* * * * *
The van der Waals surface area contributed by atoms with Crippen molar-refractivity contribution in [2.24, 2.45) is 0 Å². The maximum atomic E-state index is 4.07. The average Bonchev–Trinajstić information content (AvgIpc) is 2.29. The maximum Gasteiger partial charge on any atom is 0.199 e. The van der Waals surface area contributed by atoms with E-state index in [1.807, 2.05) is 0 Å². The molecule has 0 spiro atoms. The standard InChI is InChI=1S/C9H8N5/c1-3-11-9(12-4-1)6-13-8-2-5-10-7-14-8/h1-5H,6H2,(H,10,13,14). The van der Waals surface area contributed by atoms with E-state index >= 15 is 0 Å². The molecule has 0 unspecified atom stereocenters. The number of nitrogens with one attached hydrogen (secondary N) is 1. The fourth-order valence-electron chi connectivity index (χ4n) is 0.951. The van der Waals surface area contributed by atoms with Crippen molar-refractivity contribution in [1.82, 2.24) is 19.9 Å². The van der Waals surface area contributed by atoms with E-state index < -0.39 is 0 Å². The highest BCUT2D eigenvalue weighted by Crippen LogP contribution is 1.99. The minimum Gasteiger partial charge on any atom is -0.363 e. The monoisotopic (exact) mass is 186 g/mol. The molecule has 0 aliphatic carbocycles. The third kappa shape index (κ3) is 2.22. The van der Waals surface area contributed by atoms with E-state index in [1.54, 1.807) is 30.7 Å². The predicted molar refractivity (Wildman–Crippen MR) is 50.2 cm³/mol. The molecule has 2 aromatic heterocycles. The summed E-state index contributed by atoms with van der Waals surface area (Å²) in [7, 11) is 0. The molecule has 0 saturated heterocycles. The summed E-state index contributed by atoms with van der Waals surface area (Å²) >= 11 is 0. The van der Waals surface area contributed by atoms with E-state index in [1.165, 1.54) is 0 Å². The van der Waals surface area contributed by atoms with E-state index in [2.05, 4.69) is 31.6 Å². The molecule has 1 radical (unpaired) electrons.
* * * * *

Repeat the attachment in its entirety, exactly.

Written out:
The van der Waals surface area contributed by atoms with Crippen molar-refractivity contribution in [2.24, 2.45) is 0 Å². The maximum atomic E-state index is 4.07. The average Bonchev–Trinajstić information content (AvgIpc) is 2.29. The maximum Gasteiger partial charge on any atom is 0.199 e. The van der Waals surface area contributed by atoms with E-state index in [1.807, 2.05) is 0 Å². The molecule has 0 spiro atoms. The standard InChI is InChI=1S/C9H8N5/c1-3-11-9(12-4-1)6-13-8-2-5-10-7-14-8/h1-5H,6H2,(H,10,13,14). The van der Waals surface area contributed by atoms with E-state index >= 15 is 0 Å². The molecule has 0 unspecified atom stereocenters. The number of nitrogens with one attached hydrogen (secondary N) is 1. The fourth-order valence-electron chi connectivity index (χ4n) is 0.951. The van der Waals surface area contributed by atoms with Crippen molar-refractivity contribution in [1.82, 2.24) is 19.9 Å². The van der Waals surface area contributed by atoms with E-state index < -0.39 is 0 Å². The highest BCUT2D eigenvalue weighted by Crippen LogP contribution is 1.99. The minimum Gasteiger partial charge on any atom is -0.363 e. The monoisotopic (exact) mass is 186 g/mol. The molecule has 0 aliphatic carbocycles. The third kappa shape index (κ3) is 2.22. The van der Waals surface area contributed by atoms with E-state index in [1.54, 1.807) is 30.7 Å². The predicted molar refractivity (Wildman–Crippen MR) is 50.2 cm³/mol. The molecule has 2 aromatic heterocycles. The summed E-state index contributed by atoms with van der Waals surface area (Å²) in [7, 11) is 0. The molecule has 0 saturated heterocycles. The summed E-state index contributed by atoms with van der Waals surface area (Å²) >= 11 is 0. The van der Waals surface area contributed by atoms with E-state index in [1.165, 1.54) is 0 Å². The van der Waals surface area contributed by atoms with E-state index in [2.05, 4.69) is 31.6 Å². The molecule has 1 radical (unpaired) electrons.